“The third place is a concept which identifies places which are not home (first place) or work (second place).
As ‘informal public gathering places’, they are places of refuge, where people can eat, drink, relax, and commune in order to develop a sense of belonging to a place. They are gathering places where community is most alive and people are most themselves.
Third places are important because they act as ‘meditation between individuals and the larger society’ and increase a sense of belonging and community.-Patricia Mou, “what is the third place (pt.1)” patriciamou.com.
She then talks about characteristics of a third place.
- Neutral ground or common meeting place
- Levelers or places that encourage, and are inclusive of, social and cultural diversity
- Regular patrons
- Low profile and informal places
- Places that foster a playful atmosphere
- A home away from home
- A place where conversation is the primary activity
- Places that are easy to access and accommodate various sedentary and active activities
“1. Set up the conversational premise so you, and the other person, have easy outs, if it is not a good match.
2. Don’t assume the conversation will last an hour. Rapidly signal what kind of conversation you are good at, if anything going overboard in the preferred direction, again to establish whether the proper conversational match is in place.
3. If you notice something you want to say, say it.
4. Be worthy of a good conversation…
…I would stress the basic point that most conversations are bad, so your proper goal is to make them worse (so they can end) rather than better.”—Tyler Cowan, “How to have a good conversation.” Marginal Revolution. September 23, 2018.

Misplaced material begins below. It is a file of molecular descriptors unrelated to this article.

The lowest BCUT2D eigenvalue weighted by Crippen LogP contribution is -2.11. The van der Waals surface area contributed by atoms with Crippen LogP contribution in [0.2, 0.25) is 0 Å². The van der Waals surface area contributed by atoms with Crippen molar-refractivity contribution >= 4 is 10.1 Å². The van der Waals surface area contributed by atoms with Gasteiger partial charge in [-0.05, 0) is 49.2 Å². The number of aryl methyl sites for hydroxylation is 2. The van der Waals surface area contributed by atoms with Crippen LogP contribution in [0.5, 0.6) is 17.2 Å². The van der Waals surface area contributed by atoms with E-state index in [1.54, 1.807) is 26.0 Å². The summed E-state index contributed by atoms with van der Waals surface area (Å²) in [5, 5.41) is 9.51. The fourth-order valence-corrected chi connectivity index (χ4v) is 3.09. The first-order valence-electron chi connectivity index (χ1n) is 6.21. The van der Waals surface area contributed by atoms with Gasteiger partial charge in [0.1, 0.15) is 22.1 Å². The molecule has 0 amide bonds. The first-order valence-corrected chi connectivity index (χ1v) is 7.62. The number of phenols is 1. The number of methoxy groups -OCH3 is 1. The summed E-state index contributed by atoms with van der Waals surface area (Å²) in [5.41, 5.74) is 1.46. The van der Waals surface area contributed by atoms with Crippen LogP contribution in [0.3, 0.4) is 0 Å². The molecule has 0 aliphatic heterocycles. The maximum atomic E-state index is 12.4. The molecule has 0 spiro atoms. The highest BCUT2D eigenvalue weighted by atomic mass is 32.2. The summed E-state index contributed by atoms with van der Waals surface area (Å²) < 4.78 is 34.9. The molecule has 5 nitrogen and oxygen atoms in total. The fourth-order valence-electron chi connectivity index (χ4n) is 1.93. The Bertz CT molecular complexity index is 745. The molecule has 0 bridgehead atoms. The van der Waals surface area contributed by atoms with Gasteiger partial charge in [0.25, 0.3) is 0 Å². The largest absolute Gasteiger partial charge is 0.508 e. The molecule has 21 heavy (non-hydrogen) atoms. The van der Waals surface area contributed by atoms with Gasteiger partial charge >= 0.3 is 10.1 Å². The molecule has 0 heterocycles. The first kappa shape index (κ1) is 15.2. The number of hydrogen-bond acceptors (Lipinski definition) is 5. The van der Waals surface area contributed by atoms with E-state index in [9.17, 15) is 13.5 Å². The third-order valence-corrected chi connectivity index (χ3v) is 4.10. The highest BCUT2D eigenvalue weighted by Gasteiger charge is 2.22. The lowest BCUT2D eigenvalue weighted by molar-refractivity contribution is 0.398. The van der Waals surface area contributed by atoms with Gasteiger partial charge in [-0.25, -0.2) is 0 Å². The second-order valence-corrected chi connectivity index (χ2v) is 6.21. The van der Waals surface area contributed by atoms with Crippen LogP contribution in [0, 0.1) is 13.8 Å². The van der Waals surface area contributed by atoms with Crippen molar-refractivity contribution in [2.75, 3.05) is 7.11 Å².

One theory, if you cut down on conversations you don’t want, you’ll have more you do want. Another theory, you’ll just have fewer conversations, but the overall quality of your conversations will go up.
“The Finnish don’t believe in talking bullshit.”
—Laura Studarus. “How the Finnish Survive Without Small Talk.” BBC.com. October 17, 2018.
Small talk is a social lubricant. It creates openings, fills in gaps in conversation, and eases partings. In environments with complex social networks that extend past our Dunbar numbers, social anxiety is a natural byproduct of the environment. Small talk eases this anxiety.
Gossip also has these features. It can be useful in communicating social standing in a group. It’s how reputations are made. But, it is can also be damaging if it becomes the focus of interaction, where what others think and will say about us within a group polices group behavior, leading to inauthentic lives.
Small talk has a similar problem. Sure, it can signal social connection and paper over awkward moments. But, it can also become a crutch that we rely on so much that we do it instead of making any kind of meaningful connection with others, which can easily heighten our feelings of social anxiety and disconnection.